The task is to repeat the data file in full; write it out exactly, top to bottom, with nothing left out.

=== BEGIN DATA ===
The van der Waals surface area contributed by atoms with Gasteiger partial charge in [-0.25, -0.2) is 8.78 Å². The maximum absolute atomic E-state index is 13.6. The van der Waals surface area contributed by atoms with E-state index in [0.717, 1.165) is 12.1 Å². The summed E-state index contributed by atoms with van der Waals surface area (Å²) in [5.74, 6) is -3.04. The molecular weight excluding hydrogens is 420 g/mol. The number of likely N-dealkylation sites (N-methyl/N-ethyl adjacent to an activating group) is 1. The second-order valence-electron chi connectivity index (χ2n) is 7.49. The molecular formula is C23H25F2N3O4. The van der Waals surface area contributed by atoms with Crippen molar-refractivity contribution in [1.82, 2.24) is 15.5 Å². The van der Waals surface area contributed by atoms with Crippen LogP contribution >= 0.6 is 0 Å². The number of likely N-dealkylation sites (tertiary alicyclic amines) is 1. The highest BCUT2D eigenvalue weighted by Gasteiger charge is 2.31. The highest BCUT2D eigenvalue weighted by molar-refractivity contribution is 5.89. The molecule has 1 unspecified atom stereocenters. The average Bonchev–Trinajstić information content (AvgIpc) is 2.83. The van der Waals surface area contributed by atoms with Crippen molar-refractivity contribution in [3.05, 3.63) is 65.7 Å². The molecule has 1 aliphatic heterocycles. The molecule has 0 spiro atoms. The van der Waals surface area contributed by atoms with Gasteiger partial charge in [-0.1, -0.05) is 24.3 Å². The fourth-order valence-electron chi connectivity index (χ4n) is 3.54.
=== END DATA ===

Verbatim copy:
The van der Waals surface area contributed by atoms with Gasteiger partial charge in [-0.25, -0.2) is 8.78 Å². The maximum absolute atomic E-state index is 13.6. The van der Waals surface area contributed by atoms with E-state index in [0.717, 1.165) is 12.1 Å². The summed E-state index contributed by atoms with van der Waals surface area (Å²) in [5.74, 6) is -3.04. The molecular weight excluding hydrogens is 420 g/mol. The number of likely N-dealkylation sites (N-methyl/N-ethyl adjacent to an activating group) is 1. The second-order valence-electron chi connectivity index (χ2n) is 7.49. The molecular formula is C23H25F2N3O4. The van der Waals surface area contributed by atoms with Crippen molar-refractivity contribution in [1.82, 2.24) is 15.5 Å². The van der Waals surface area contributed by atoms with Crippen LogP contribution >= 0.6 is 0 Å². The number of likely N-dealkylation sites (tertiary alicyclic amines) is 1. The highest BCUT2D eigenvalue weighted by Gasteiger charge is 2.31. The highest BCUT2D eigenvalue weighted by molar-refractivity contribution is 5.89. The molecule has 1 unspecified atom stereocenters. The average Bonchev–Trinajstić information content (AvgIpc) is 2.83. The van der Waals surface area contributed by atoms with Crippen molar-refractivity contribution in [3.05, 3.63) is 65.7 Å². The molecule has 1 aliphatic heterocycles. The molecule has 0 spiro atoms. The van der Waals surface area contributed by atoms with Gasteiger partial charge in [-0.1, -0.05) is 24.3 Å². The fourth-order valence-electron chi connectivity index (χ4n) is 3.54.